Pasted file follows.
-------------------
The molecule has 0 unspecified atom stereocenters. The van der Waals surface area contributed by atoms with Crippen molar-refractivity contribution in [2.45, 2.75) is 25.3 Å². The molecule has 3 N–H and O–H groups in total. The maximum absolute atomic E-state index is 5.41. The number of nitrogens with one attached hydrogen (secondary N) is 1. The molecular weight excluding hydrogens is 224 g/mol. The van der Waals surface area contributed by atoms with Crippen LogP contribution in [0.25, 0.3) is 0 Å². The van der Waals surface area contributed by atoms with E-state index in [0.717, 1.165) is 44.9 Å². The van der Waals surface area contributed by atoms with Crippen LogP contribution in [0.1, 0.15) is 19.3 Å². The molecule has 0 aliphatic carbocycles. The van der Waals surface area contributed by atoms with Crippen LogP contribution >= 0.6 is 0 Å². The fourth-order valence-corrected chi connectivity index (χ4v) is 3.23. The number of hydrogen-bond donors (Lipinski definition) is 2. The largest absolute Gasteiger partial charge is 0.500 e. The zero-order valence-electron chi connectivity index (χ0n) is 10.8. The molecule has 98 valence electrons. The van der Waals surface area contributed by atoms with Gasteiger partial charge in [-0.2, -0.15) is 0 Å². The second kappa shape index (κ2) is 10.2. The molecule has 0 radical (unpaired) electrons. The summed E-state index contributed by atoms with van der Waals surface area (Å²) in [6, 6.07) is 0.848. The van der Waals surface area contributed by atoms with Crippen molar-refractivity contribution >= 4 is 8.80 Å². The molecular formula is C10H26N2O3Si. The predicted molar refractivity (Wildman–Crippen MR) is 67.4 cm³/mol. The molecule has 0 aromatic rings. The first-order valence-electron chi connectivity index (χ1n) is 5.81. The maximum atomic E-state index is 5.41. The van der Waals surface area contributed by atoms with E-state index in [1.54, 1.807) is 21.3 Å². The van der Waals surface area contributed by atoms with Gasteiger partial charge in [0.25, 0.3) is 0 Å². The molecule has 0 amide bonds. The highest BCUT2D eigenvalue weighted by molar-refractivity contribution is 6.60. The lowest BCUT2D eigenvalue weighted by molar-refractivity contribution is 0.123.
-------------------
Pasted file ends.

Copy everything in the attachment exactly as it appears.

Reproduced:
The molecule has 0 unspecified atom stereocenters. The van der Waals surface area contributed by atoms with Crippen molar-refractivity contribution in [2.45, 2.75) is 25.3 Å². The molecule has 3 N–H and O–H groups in total. The maximum absolute atomic E-state index is 5.41. The number of nitrogens with one attached hydrogen (secondary N) is 1. The molecular weight excluding hydrogens is 224 g/mol. The van der Waals surface area contributed by atoms with Crippen LogP contribution in [0.25, 0.3) is 0 Å². The van der Waals surface area contributed by atoms with E-state index in [0.717, 1.165) is 44.9 Å². The van der Waals surface area contributed by atoms with Crippen LogP contribution in [0.1, 0.15) is 19.3 Å². The molecule has 0 aliphatic carbocycles. The van der Waals surface area contributed by atoms with Crippen LogP contribution >= 0.6 is 0 Å². The fourth-order valence-corrected chi connectivity index (χ4v) is 3.23. The number of hydrogen-bond donors (Lipinski definition) is 2. The largest absolute Gasteiger partial charge is 0.500 e. The zero-order valence-electron chi connectivity index (χ0n) is 10.8. The molecule has 98 valence electrons. The van der Waals surface area contributed by atoms with Gasteiger partial charge in [-0.2, -0.15) is 0 Å². The second kappa shape index (κ2) is 10.2. The molecule has 0 radical (unpaired) electrons. The summed E-state index contributed by atoms with van der Waals surface area (Å²) in [6, 6.07) is 0.848. The van der Waals surface area contributed by atoms with Crippen molar-refractivity contribution >= 4 is 8.80 Å². The molecular formula is C10H26N2O3Si. The predicted molar refractivity (Wildman–Crippen MR) is 67.4 cm³/mol. The molecule has 0 aromatic rings. The first-order valence-electron chi connectivity index (χ1n) is 5.81. The maximum atomic E-state index is 5.41. The van der Waals surface area contributed by atoms with E-state index in [1.54, 1.807) is 21.3 Å². The van der Waals surface area contributed by atoms with Gasteiger partial charge in [0.25, 0.3) is 0 Å². The molecule has 0 amide bonds. The highest BCUT2D eigenvalue weighted by molar-refractivity contribution is 6.60. The lowest BCUT2D eigenvalue weighted by molar-refractivity contribution is 0.123.